14 Valentine’s Day traditions from around the world

With Valentine’s Day just around the corner, stores are flooded with candy hearts, chocolates and stuffed animals. And while North Americas shower their loved ones this way, other countries around the world declare their love differently.

Did you know that in Japan, it’s the women who give men gifts on Valentine’s Day? In the following infographic by Flower Card, they explore how 14 countries around the world celebrate Valentine’s Day.


Most people in England exchange gifts with their loved ones. However, in Norfolk, Jack Valentine acts as a Santa of sorts for Valentine’s Day. Children anxiously wait to hear Jack Valentine knock at their doors. And although they don’t catch a glimpse of Old Father Valentine, children enjoy the candies and small gifts left on their porches.


Instead of celebrating Valentine’s Day, people in Wales celebrate Saint Dwynwen, the Welsh patron saint of lovers, on January 25th. A traditional romantic Welsh gift is a love spoon. As early as the 17th century, Welsh men carved intricate wooden spoons as a token of affection for the one they loved. Patterns and symbols were carved into these love spoons, each signifying a different meaning.


With a reputation as the most romantic destinations in the world, it’s little wonder France has long celebrated Valentine’s Day. An event called loterie d’amour, or “drawing for love,” once saw men and women filling houses that faced one another. They would then take turns calling out to one another and pairing off. Men who weren’t satisfied with their match could simply leave a woman for another. Women who were left unmatched gathered afterward for a bonfire where they burned pictures of the men who wronged them and hurled swears and insults. The event became so uncontrollable that the French government eventually banned the tradition all together.


The equivalent to Valentine’s Day in China is Qixi, or the Seventh Night Festival, which falls on the seventh day of the seventh lunar month each year. According to Chinese lore, Zhinu, a heavenly king’s daughter, and Niulang, a poor cowherd, fell in love, married and had twins. When Zhinu’s father learned of their marriage, he sent his queen to bring Zhinu back to the stars. Upon hearing the cries of Niulang and the children, the king allowed Zhinu and Niulang to meet once a year on Qixi.


In Germany, pigs are a symbol of luck and lust. Therefore, you can find little pigs offering flowers, or others laying down on chocolate hearts in rather provocative postures. And for extra luck with the love one or the would be Valentine, there are some pigs holding a 4 leaves clover while climbing a little ladder on a heart.

Finland & Estonia

Valentine’s Day tradition in these two countries revolves around friendship rather than love. Finnish and Estonian people exchange gifts like flowers, greeting cards, and gift basket.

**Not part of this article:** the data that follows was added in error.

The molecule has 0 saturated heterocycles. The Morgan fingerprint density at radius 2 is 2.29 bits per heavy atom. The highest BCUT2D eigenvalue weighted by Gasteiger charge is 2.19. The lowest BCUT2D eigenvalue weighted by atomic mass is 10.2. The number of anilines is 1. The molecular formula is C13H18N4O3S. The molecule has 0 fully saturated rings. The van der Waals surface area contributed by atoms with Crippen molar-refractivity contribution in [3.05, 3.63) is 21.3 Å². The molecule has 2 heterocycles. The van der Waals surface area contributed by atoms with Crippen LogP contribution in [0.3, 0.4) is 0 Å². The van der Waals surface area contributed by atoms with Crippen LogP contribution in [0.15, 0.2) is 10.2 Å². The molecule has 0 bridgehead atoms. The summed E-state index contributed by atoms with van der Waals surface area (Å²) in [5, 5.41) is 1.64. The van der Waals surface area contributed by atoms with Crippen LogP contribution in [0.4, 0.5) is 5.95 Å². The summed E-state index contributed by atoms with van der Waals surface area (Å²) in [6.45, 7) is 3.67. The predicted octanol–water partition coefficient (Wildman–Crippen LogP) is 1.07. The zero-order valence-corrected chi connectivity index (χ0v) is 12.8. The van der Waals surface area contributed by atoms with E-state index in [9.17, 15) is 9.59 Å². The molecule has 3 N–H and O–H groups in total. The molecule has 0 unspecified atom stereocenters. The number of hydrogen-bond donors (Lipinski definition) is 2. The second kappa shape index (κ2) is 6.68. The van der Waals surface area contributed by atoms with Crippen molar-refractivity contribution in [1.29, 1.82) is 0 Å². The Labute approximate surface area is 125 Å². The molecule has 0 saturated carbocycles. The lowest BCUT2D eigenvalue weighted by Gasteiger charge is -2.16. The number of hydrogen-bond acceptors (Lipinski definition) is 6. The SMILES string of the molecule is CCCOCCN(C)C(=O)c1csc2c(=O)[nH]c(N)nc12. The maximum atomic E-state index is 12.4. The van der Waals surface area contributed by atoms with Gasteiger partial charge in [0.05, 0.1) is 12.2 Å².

In Bulgaria you can decide to celebrate Saint Valentine and exchange gifts and messages of love. Or if you’re single, you can celebrate Saint Trifon Zarezan, the patron saint of vine growing and wine producing. Single people in Bulgaria have been known to knock back a couple glasses of wine.


The Japanese celebrate in a very unique style; the women present gifts to men. There’s a strong tradition of women giving chocolates to men on Valentine’s Day in Japan. However, there are two types of chocolates you can give: “Giri-choco” (obligation chocolate) for friends, colleagues, bosses, and close male friends, and “Honmei-choco” for the one you love.


Brazilians skip February 14th celebrations and instead celebrate Dia dos Namorados, or “Lovers’ Day,” on June 12th. Gift giving isn’t limited to couples, though. In Brazil, people celebrate this day of love by exchanging gifts and sharing dinner with friends and relatives, too. The following day is Saint Anthony’s Day, honouring the patron saint of marriage, where single women perform rituals in hopes he’ll bring them a husband.

South Africa

It’s customary for women in South Africa to wear their hearts on their sleeves on February 14th. Women pin the names of their love interest on their shirtsleeves; an ancient Roman tradition. In some cases, this is how South African men learn of their secret admirers.


Here it is known as National Chocolate Day. This is to celebrate Ghana’s contribution to chocolate making and encourage tourism.


One tradition has swept the country and led to thousands of couples sharing a wedding day on February 14th. Mass wedding ceremonies have gained popularity in the Philippines in recent years. This has lead to hundreds of couples gathering in public areas around the country to get married or renew their vows en masse.

Saudi Arabia

Valentine’s Day is banned in this country, because public displays of affection are taboo. Doing so is punishable by the law, but there is still a black market for red roses.


Though the holiday isn’t accepted everywhere in Iraq, the country has developed some of its own traditions. Red symbols of Valentine’s Day are marked as people walking will see giant teddy bears, crimson roses, balloons and scarlet cushioned hearts.

Source: https://www.flowercard.co.uk/blog/around-the-world-in-14-valentine-s-day-traditions-infographic